There have been reports that sulfonylureas can increase the risk of death from heart and blood vessel disease. However, this has not been proved in research. In fact, there is evidence that some sulfonylureas may actually help prevent such diseases.

Experts do know that patients with diabetes are already more likely to have cardiovascular problems, especially if they do not control their glucose (blood sugar). Though patients should be aware of the alleged risks associated with sulfonylureas, failure to reduce high glucose levels may be more likely to damage their health and cause complications.

Sulfonylureas may cause side effects. Immediate medical care should be sought if a patient experiences convulsions (seizures) or unconsciousness.

In some patients, sulfonylureas can cause low glucose levels (hypoglycemia). It is important that patients learn to recognize the symptoms that indicate low glucose levels. Sulfonylurea overdose can also cause hypoglycemia. Symptoms can be similar to the medication’s side effects, but are usually more severe. To prevent hypoglycemia, patients are generally advised to not try to make up for missed doses unless it is within two hours of the regularly scheduled time to take the sulfonylurea.

Drinking alcohol also increases the risk of hypoglycemia. Under all circumstances, diabetes patients should discuss with their physician whether they should drink alcohol with their physician. This is particularly important if they are taking medication. People taking the sulfonylurea chlorprpamide are advised not to drink alcohol because of the risk of severe hypoglycemia. For more information, see Alcohol & Diabetes.
Patients who experience the following symptoms should also consult a physician:

  • Anxiety or nervousness
  • Blurred vision
  • Cold sweats or cool, pale skin
  • Confusion, slurred speech or other behavioral changes that mimic drunkenness
  • Inability to concentrate
  • Drowsiness
  • Excessive hunger (polyphagia)
  • Rapid heartbeat
  • Headache
  • Nausea
  • Nightmares or restless sleep
  • Shakiness
  • Fatigue or weakness

Other possible symptoms that require medical attention include:

  • Skin peeling, redness, itching (pruritus), thinning or rash
  • Chest pain
  • Chills
  • Coughing up blood
  • Dark urine
  • Fever
  • Fluid–filled blisters
  • Increased sputum (phlegm)
  • Increased sweating
  • Light–colored stools
  • Sun sensitivity
  • Shortness of breath
  • Sore throat
  • Unusual bleeding or bruising
  • Yellow eyes or skin (jaundice)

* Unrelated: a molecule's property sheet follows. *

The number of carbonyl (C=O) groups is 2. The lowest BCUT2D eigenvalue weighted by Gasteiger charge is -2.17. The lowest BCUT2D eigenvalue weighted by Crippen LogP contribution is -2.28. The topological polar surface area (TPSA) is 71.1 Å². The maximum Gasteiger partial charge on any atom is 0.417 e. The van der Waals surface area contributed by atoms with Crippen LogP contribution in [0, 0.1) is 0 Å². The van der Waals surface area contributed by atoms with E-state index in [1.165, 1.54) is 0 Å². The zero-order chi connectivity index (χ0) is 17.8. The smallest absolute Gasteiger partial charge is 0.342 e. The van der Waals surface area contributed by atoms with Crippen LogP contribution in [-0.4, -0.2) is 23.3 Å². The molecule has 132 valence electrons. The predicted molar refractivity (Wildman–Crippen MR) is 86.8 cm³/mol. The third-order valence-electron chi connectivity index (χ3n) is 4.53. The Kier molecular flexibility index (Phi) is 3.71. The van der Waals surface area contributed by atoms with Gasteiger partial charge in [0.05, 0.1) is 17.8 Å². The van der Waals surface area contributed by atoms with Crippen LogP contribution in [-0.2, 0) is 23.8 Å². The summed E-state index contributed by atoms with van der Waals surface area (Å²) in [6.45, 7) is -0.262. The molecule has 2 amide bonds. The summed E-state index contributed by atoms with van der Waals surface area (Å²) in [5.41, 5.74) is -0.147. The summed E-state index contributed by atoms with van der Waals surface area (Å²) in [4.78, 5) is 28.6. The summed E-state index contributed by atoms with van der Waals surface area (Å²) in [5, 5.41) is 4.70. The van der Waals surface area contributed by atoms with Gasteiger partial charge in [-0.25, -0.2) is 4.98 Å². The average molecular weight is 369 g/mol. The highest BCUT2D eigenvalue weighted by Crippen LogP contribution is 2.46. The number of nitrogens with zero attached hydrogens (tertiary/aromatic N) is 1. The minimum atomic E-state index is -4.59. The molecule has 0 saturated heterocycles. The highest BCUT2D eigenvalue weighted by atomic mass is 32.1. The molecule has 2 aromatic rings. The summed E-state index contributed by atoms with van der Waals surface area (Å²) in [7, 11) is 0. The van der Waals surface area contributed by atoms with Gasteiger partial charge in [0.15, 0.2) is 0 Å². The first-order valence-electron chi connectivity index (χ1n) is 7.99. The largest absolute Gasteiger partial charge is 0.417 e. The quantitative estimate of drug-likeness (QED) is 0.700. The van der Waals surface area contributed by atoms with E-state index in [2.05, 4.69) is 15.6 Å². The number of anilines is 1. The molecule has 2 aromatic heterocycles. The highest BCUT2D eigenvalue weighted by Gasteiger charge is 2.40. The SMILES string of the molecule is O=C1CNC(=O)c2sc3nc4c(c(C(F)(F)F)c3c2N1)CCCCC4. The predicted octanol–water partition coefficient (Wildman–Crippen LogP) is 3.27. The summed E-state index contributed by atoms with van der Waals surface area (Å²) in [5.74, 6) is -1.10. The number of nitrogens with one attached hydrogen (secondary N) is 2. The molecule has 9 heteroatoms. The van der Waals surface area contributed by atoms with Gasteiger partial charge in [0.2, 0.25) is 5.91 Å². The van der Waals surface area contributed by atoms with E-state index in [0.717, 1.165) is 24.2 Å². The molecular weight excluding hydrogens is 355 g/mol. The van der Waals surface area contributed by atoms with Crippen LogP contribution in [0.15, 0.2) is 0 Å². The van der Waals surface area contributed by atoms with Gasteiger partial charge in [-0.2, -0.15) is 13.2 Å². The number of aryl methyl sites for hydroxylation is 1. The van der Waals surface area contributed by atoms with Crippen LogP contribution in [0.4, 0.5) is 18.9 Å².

The following possible side effects do not necessarily require medical attention and usually disappear over time:

  • Changes in sense of taste
  • Constipation or diarrhea
  • Dizziness
  • Frequent urination (polyuria)
  • Heartburn
  • Increased or decreased appetite
  • Flatulence
  • Stomach pain, fullness or discomfort
  • Vomiting
  • Difficulty in focusing the eyes

Some patients taking chlorpropamide or tolbutamide may retain excess body water. Patients should check with a physician when suffering depression or swelling (edema) or puffiness of the face, ankles or hands.

Pregnancy use issues with sulfonylurea agents

Sulfonylureas generally should not be used by pregnant women. Doctors may use glipizide during pregnancy because it does not cross the placenta. During and after pregnancy, a woman’s need for insulin fluctuates. Physicians typically recommend injections of insulin to address these fluctuating needs and control glucose (blood sugar).

Pregnant women must maintain the near-normal glucose levels, as hyperglycemia can cause birth defects or excessive weight gain in babies. Women who are pregnant or thinking of becoming pregnant should inform their physician.

Some sulfonylureas, including chlorpropamide and tolbutamide, have been shown to pass into human breast milk. In addition, glimepiride passes into the milk of rats. It is not known whether or not other sulfonylureas pass into breast milk. Nursing mothers should consult with a physician before taking sulfonylureas.

Child use issues with sulfonylurea agents

Type 2 diabetes has been uncommon in children until recent years. Clinical studies into pediatric use of sulfonylureas are under way.

In November 2005, the U.S. Food and Drug Administration (FDA) approved changing the label for glimepiride to add language on pediatric use. The wording noted a study finding that adverse reactions in children treated with the drug were similar to those experienced by adults. Four percent of the diabetic children treated with glimepiride experienced hypoglycemia, compared to 1 percent of children treated with metformin.

Elderly use issues with sulfonylurea agents


Side effects associated with sulfonylureas may be more pronounced in elderly patients. This is especially true if more than one anti-diabetic agent is being taken or if the patient uses other medicines that affect glucose (blood sugar). For this reason, low glucose (hypoglycemia) is more common in older adults.

Please consult with the medical professionals at Diabetes and Lipid Clinic of Alaska for further information.